I’m leaning more towards 2 for a number of reasons. The first is technical: I’ve always been an intuitive composer rather than one who works to a scheme. I’ve never used a harmonic plan and rarely pick a scale or key and start from there. The modality of a piece is always determined by where the piece wants to go, not by some arbitrary starting point. Usually when I do pick a starting point the piece ends up gallivanting off in another direction entirely. The second is that I want to have a reason for using the quarter-tones that’s more than merely “they’re on the flute” and the scale solution does feel rather arbitrary in that respect. The second solution, however, would allow me to change the feel of a phrase ever so slightly, based on which intervals were compressed or expanded into that quarter-tone zone.

The second approach also makes it easier (I hope!) to work at the piano or on my own flute for this piece. I may be eschewing the computer as a compositional tool for these works, but I still need some kind of sound reference because, if I’m honest, my aural skills suck. They’re improving a little bit, but I’ve never been able to think of an interval and just write it down. If I’m working with a 12-tone base but then stretching or compressing it, then I can push forward with the piano and be able to get my brain around the piece, whereas if I’m working at the piano with notes that actually aren’t there, I’m going to drive myself bananas.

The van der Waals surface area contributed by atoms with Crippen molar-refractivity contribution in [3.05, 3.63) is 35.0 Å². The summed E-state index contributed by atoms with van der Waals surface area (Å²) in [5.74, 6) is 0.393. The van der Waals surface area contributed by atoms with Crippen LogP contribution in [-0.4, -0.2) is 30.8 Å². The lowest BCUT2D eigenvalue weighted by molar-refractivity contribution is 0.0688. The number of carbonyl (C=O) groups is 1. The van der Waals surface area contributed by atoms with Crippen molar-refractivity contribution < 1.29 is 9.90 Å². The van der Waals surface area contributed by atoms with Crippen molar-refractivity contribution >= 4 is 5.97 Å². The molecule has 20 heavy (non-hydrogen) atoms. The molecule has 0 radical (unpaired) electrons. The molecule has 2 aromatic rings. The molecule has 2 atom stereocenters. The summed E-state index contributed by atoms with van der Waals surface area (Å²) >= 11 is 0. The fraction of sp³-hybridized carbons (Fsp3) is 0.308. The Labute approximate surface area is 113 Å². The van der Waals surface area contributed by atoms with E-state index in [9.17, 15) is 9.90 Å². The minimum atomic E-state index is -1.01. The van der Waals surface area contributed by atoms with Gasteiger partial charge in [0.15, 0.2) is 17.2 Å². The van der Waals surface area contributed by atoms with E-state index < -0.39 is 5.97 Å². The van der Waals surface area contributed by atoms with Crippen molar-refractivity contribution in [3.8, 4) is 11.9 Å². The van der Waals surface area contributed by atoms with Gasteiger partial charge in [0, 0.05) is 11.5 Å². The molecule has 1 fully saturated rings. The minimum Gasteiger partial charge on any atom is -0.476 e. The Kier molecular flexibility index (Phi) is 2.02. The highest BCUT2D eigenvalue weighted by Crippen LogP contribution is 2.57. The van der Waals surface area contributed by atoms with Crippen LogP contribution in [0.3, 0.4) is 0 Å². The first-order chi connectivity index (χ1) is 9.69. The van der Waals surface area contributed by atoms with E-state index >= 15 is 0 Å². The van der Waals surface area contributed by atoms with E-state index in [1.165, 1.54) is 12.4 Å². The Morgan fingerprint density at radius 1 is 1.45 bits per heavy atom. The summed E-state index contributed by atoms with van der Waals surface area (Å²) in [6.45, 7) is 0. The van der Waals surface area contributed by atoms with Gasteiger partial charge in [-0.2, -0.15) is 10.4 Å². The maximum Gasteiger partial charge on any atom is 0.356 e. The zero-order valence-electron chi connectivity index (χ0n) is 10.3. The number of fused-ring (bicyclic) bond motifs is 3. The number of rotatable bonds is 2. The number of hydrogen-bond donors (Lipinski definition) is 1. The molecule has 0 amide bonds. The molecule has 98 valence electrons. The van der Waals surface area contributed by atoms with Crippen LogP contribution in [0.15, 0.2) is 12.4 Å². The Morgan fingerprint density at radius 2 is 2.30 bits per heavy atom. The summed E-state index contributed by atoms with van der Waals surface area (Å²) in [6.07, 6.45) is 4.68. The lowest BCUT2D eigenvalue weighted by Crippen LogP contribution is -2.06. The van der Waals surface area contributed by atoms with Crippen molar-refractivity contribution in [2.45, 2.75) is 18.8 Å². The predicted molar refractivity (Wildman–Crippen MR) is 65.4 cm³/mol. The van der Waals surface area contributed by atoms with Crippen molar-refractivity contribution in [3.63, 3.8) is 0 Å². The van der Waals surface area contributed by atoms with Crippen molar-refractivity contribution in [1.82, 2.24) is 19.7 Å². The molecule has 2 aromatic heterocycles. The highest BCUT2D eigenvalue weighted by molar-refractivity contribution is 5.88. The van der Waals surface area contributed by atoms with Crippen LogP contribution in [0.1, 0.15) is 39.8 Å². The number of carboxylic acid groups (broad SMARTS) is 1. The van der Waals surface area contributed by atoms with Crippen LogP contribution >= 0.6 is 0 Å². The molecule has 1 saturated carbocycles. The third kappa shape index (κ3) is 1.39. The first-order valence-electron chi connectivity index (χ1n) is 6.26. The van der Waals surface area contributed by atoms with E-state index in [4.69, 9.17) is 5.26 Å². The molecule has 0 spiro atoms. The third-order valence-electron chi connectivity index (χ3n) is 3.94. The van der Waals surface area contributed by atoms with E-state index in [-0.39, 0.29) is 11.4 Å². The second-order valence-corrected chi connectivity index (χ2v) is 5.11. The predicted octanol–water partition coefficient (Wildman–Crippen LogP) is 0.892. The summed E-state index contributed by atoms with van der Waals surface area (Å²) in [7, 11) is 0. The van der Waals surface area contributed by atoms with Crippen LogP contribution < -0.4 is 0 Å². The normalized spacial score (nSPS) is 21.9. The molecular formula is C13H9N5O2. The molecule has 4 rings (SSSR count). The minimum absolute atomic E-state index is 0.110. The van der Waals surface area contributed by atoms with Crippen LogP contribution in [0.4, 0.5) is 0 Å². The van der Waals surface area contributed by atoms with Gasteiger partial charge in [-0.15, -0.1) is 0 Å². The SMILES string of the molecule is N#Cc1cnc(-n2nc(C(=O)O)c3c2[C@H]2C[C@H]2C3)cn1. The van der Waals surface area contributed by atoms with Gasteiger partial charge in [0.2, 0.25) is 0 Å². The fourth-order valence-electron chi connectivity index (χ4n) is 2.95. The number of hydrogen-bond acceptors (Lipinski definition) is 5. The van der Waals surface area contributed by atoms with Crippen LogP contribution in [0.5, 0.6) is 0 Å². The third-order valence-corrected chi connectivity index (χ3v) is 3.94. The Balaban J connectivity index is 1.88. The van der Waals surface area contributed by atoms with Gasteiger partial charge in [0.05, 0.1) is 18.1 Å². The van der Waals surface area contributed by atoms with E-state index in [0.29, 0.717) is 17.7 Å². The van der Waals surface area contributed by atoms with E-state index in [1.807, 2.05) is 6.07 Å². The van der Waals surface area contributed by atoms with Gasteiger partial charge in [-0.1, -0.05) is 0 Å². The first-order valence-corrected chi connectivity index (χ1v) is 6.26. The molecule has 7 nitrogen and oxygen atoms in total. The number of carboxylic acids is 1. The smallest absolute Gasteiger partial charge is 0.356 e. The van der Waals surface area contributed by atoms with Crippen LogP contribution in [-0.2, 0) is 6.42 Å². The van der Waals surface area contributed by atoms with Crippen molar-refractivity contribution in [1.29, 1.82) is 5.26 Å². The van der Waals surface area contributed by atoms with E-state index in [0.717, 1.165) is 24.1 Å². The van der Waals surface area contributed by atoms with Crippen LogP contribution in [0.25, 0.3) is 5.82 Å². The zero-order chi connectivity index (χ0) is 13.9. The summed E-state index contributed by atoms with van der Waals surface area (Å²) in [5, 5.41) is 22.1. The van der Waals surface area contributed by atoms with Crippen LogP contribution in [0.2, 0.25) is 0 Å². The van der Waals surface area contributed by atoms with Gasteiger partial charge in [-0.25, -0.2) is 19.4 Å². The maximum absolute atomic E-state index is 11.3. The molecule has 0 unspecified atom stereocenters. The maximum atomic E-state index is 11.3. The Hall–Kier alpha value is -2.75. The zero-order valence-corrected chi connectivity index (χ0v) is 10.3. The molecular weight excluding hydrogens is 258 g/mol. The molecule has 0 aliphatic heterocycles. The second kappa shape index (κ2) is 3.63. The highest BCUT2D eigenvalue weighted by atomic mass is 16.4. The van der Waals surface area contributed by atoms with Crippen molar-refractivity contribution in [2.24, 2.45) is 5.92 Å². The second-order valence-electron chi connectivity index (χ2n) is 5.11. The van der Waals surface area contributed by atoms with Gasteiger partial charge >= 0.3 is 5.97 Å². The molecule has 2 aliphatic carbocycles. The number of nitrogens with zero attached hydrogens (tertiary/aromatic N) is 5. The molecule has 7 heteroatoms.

I felt I needed to push on with my quarter-tone listening too, so I pulled up the Wikipedia list of quarter-tone pieces and found a John Corigliano piece, Chiaroscuro, written – like the Ives pieces I started with – for two pianos tuned a quarter-tone apart. I’ve been really quite surprised at the number of works written for this combination. It seems so gosh-darned awkward! To have to have a second piano with a totally different tuning, I really would have thought there’d be barely anything simply because of the logistical problems, but there they are. The Corigliano piece is marvellous. The central movement in particular is very beautiful and I love how the quarter-tones intrude on Corigliano’s usual equal-temperament style. An added delight is that the final movement, ‘Strobe’, incorporates the sung Grace my family uses every Christmas, “Be present at our table, Lord”, which with the addition of a halo of quarter-tones is just lovely. I’ve added Chiaroscuro to my Spotify Creative Pact 2012 playlist.